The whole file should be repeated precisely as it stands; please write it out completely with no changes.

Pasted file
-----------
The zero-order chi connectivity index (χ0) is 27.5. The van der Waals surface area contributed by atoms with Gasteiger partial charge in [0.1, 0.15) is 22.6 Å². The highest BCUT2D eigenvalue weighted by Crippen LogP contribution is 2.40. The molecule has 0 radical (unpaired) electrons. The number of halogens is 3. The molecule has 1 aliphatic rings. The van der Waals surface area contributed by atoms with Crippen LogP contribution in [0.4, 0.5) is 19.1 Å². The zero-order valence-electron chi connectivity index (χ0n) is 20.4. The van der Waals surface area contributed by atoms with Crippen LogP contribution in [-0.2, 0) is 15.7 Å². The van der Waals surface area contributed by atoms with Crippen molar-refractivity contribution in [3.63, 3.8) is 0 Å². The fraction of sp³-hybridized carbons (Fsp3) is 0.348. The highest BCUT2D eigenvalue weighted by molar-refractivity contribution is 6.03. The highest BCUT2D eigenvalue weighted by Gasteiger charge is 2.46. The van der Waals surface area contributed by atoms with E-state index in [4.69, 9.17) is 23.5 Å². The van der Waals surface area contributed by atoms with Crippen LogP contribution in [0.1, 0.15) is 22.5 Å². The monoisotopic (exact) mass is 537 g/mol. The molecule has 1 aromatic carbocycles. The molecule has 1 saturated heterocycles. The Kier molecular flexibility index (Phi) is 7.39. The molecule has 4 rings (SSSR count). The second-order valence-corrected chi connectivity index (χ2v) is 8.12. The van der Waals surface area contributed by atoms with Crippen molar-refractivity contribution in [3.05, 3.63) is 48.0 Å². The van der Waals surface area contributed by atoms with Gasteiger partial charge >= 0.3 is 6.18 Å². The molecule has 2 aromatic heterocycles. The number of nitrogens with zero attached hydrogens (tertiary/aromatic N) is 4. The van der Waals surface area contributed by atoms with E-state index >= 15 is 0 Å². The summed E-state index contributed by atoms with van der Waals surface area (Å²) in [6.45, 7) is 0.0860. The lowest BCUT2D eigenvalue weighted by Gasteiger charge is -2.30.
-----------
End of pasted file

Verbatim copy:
The zero-order chi connectivity index (χ0) is 27.5. The van der Waals surface area contributed by atoms with Gasteiger partial charge in [0.1, 0.15) is 22.6 Å². The highest BCUT2D eigenvalue weighted by Crippen LogP contribution is 2.40. The molecule has 0 radical (unpaired) electrons. The number of halogens is 3. The molecule has 1 aliphatic rings. The van der Waals surface area contributed by atoms with Crippen LogP contribution in [0.4, 0.5) is 19.1 Å². The zero-order valence-electron chi connectivity index (χ0n) is 20.4. The van der Waals surface area contributed by atoms with Crippen LogP contribution in [-0.2, 0) is 15.7 Å². The van der Waals surface area contributed by atoms with Crippen molar-refractivity contribution in [3.63, 3.8) is 0 Å². The fraction of sp³-hybridized carbons (Fsp3) is 0.348. The highest BCUT2D eigenvalue weighted by molar-refractivity contribution is 6.03. The highest BCUT2D eigenvalue weighted by Gasteiger charge is 2.46. The van der Waals surface area contributed by atoms with E-state index in [4.69, 9.17) is 23.5 Å². The van der Waals surface area contributed by atoms with Crippen LogP contribution in [0.1, 0.15) is 22.5 Å². The monoisotopic (exact) mass is 537 g/mol. The molecule has 1 aromatic carbocycles. The molecule has 1 saturated heterocycles. The Kier molecular flexibility index (Phi) is 7.39. The molecule has 4 rings (SSSR count). The second-order valence-corrected chi connectivity index (χ2v) is 8.12. The van der Waals surface area contributed by atoms with Crippen molar-refractivity contribution in [3.05, 3.63) is 48.0 Å². The van der Waals surface area contributed by atoms with Gasteiger partial charge >= 0.3 is 6.18 Å². The molecule has 2 aromatic heterocycles. The number of nitrogens with zero attached hydrogens (tertiary/aromatic N) is 4. The van der Waals surface area contributed by atoms with E-state index >= 15 is 0 Å². The summed E-state index contributed by atoms with van der Waals surface area (Å²) in [6.45, 7) is 0.0860. The lowest BCUT2D eigenvalue weighted by Gasteiger charge is -2.30.